Posts tagged astronomy
Table of Astronomy
Illustration from Cyclopaedia: or, An Universal Dictionary of Arts and Sciences (two volumes in folio) — an encyclopedia published by Ephraim Chambers in London in 1728, and reprinted in numerous editions in the eighteenth century.
19th Century Astronomical Illustrations via The Beauty of the Heavens (1842)
Supernova Remnant E0102-72
Explanation: The expanding debris cloud from the explosion of a massive star is captured in this multiwavelength composite, combining x-ray and optical images from the Chandra and Hubble telescopes. Identified as E0102-72, the supernova remnant lies about 190,000 light-years away in our neighboring galaxy, the Small Magellanic Cloud. A strong cosmic source of x-rays, E0102 was imaged by the Chandra X-ray Observatory shortly after its launch in 1999. In celebration of Chandra’s 10th anniversary, this colorful view of E0102 and its environs was created, including additional Chandra data. An analysis of all the data indicates that the overall shape of E0102 is most likely a cylinder that is viewed end-on rather than a spherical bubble. The intriguing result implies that the massive star’s explosion has produced a shape similar to what is seen in some planetary nebulae associated with lower mass stars. At the distance of the Small Magellanic Cloud, this field of view spans about 150 light-years.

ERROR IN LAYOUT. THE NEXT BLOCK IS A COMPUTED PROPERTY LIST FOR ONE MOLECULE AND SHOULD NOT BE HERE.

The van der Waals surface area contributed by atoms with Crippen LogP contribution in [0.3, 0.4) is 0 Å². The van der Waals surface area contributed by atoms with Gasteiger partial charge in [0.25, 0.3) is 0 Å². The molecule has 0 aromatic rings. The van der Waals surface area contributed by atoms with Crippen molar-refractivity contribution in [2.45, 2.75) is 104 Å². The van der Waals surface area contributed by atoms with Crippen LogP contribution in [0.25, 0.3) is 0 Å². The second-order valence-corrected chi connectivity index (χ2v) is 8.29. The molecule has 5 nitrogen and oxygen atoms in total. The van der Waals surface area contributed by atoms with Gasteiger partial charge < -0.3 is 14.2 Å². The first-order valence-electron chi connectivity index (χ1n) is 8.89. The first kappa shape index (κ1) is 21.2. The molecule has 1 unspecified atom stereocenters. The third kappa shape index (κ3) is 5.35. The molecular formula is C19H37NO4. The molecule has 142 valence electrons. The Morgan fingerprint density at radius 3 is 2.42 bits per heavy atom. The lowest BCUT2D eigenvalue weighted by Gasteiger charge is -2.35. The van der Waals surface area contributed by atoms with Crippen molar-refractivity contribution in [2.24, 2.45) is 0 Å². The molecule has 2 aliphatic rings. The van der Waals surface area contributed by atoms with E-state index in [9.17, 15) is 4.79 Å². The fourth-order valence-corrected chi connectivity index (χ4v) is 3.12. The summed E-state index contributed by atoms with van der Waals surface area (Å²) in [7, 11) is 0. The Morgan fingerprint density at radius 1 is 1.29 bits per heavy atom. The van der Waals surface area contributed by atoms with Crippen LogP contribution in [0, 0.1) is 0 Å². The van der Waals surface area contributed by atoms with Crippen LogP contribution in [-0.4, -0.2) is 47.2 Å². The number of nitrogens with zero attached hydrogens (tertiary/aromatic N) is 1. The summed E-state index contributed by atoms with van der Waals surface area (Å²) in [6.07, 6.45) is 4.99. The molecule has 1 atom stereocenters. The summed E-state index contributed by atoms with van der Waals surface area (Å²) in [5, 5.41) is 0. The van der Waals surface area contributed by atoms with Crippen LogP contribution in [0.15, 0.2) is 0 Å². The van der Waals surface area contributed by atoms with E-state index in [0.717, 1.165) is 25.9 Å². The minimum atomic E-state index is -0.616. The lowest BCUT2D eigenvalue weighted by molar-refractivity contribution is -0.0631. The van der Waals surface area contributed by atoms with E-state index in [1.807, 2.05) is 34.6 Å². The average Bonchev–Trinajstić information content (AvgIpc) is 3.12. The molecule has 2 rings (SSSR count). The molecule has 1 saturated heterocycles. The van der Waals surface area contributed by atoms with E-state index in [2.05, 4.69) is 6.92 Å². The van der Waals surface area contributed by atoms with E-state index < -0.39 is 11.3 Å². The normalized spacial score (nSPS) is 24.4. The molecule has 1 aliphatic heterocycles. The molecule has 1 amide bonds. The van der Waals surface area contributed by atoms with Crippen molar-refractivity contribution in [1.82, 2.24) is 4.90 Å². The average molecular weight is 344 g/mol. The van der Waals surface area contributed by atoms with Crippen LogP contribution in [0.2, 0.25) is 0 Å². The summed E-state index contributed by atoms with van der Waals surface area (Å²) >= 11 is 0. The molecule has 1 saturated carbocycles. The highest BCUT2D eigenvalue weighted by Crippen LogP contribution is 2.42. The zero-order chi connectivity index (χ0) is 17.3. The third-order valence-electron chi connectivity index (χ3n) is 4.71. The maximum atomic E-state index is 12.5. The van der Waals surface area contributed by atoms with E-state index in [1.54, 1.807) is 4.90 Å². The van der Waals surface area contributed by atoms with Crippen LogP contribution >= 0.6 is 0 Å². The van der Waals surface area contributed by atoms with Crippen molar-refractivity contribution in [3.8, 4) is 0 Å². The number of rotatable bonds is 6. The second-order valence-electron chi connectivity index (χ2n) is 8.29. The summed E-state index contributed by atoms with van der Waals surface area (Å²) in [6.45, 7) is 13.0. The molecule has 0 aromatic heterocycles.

Galactic Collision via NASA
This composite image of the Antennae galaxies contains X-rays from Chandra (blue), optical data from Hubble (gold and brown), and infrared data from Spitzer (red). The X-ray image shows huge clouds of hot, interstellar gas that have been injected with rich deposits of elements from supernova explosions.
The Astronomer, 1668.
Oil on canvas, 51 × 45 cm.
Majestic Gas Shell (click to enlarge)
The Fermi Gamma-ray Space Telescope orbits Earth with a complicated motion. This map shows the position of a particular pulsar (the Vela pulsar) inside the field of view of the telescope as it orbits around the Earth rocking north/south; rolls to keep its solar panels facing the Sun; and processes around its axis once ever 54 days. It is a compound of these three motions that gives rise to this image.
IC 405: Flaming Star Nebula
Image: Marc Jousset
Description: Robert Gendler
First discovered in 1892, the nebula complex IC 405 was eloquently described by Max Wolf in 1903 as “a burning body from which several enormous curved flames seem to break out like gigantic prominences”. Eventually “The Flaming Star Nebula” became adopted as the popular name for IC 405.